Yes, it's implied. Modal verbs (want, would like, can, may/to be allowed to, must/to have to, should/shall/to be to/to be supposed to) can sometimes be used on their own in German if the meaning of the sentence is clear from the context.
Ich kann Deutsch. (= "I can German", i.e. I can speak German)
Er muss nach London. (= "He must to London", i.e. He must go to London)
I think in English, the only modal verbs that can sometimes be used on their own are "want" and "would like": I want/would like [to have] a drink.
So raus is a contraction of heraus. And "her" generally indicates movement from a point of origin in a direction toward the speaker.
In this scenario, "Der Hund will raus." Can we imagine that whoever is saying this is on a lawn outside of a house and speaking on a phone with someone in a house. So if the dog is let outside, it would then be moving toward the person on the lawn?
Or am I thinking too much and the given sentence is more of a colloquialism? Or that heraus doesn`t always have to mean movement toward the speaker?
I don't understand how 'come out' is not also accepted.
From the speaker's point of view, if they are outside, would say that 'der Hund will (he)raus kommen'. (The dog wants to come outside)
However, if the speaker is inside, they would say that 'der Hund will hinaus (or raus) gehen'. (The dog wants to go outside)
Can someone tell me if I am correct or why it is incorrect?
I think "hinaus" = "out there" (away from the speaker) whereas "heraus" = "out here" (towards the speaker), but I'm not sure whether "raus" can be used for both. According to @lloydmeta's Wiktionary link above, although "raus" is a shortened form of "heraus", "raus" is used for both meanings.
raus is short for heraus (i.e. towards the outside and towards the speaker).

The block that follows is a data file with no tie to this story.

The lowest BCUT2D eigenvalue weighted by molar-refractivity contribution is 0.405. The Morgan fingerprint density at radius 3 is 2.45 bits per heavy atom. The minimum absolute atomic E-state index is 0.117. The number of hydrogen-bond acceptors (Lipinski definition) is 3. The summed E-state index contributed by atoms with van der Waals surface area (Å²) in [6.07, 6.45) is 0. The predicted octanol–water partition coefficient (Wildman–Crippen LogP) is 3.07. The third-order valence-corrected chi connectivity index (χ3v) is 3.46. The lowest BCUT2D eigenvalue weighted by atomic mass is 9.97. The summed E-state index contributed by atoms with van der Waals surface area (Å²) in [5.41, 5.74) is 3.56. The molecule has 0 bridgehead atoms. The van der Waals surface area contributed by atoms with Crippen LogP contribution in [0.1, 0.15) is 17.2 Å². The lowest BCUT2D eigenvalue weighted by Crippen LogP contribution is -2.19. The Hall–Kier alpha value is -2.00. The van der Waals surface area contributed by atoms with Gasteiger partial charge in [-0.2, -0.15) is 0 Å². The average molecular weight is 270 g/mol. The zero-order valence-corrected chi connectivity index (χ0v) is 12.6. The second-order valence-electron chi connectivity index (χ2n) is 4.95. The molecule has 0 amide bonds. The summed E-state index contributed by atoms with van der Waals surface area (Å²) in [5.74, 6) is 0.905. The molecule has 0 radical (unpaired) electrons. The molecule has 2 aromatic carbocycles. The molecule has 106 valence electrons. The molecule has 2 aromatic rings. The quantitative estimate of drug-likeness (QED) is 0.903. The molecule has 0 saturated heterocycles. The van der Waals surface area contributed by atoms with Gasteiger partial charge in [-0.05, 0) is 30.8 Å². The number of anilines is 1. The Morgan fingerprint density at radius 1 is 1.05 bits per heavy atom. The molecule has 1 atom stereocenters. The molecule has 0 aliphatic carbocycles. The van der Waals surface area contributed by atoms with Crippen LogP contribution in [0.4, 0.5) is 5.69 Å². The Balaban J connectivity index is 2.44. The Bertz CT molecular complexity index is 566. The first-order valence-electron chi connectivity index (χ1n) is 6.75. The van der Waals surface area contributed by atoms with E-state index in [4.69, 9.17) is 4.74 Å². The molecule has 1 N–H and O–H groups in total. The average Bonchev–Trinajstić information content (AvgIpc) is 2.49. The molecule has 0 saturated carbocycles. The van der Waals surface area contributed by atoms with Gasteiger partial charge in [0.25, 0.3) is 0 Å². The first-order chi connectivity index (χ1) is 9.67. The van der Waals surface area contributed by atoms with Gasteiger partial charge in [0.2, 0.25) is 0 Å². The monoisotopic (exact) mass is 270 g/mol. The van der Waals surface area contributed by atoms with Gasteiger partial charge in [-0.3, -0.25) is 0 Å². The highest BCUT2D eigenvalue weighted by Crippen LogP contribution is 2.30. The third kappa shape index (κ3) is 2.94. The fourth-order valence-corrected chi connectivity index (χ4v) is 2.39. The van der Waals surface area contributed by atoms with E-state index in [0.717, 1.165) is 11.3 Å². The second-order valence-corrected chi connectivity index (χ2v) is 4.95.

But it's also used as an abbreviation of hinaus (i.e. towards the outside and away from the speaker).
So, if in doubt, just use raus :)
(And rein for "towards the inside", which is short for herein but is also used for hinein.)
I can give it a try, but this is guesswork - would love to know if I am right!
ausßen: the outside of something, like the outside of a fruit versus the inside of the fruit.
draußen: the place that is outside and that you can go to, such as outdoors.
raus / heraus: a place something is going to that is outside of the place you are currently in.
hinaus: a place where you are, which is outside of the place where something is coming from to join you.
Can anybody confirm if this is correct?
The first two are right, but "raus/heraus" and "hinaus" don't mark a place but a direction
heraus - I'm outside and someone come from inside to me
hinaus - I'm inside and someone wants to go outside
But a lot of german aren't all that aware of the differences, mostly because in normal speech only "raus - heraus and hinaus" and "rein- herein and hinein" are used.
Only if someone is sitting e.g. in an office and someone knocks on the door, a single "herein" can be used as an invitation to come in
"The dog wants out" is very commonly heard where I live; although, it is considered bad grammar because of the omitted verb. It's interesting that some things are "correct" in one language and "incorrect" in another, even if people actually use them that way (also, like "It's me" vs "It is I", yet in French "C'est moi" is actually ok).
I listened, and listened, and listened, at slow speed and fast speed, trying to make sense of 'Der Hund weur raus' (I'm not even sure how to spell the sound she makes in German: it's the English 'were' but with a 'v' sound, or an elongated version of the French 'veut'). Eventually in desperation I put 'war', which I knew was wrong, but there's no way in hell it's 'will'.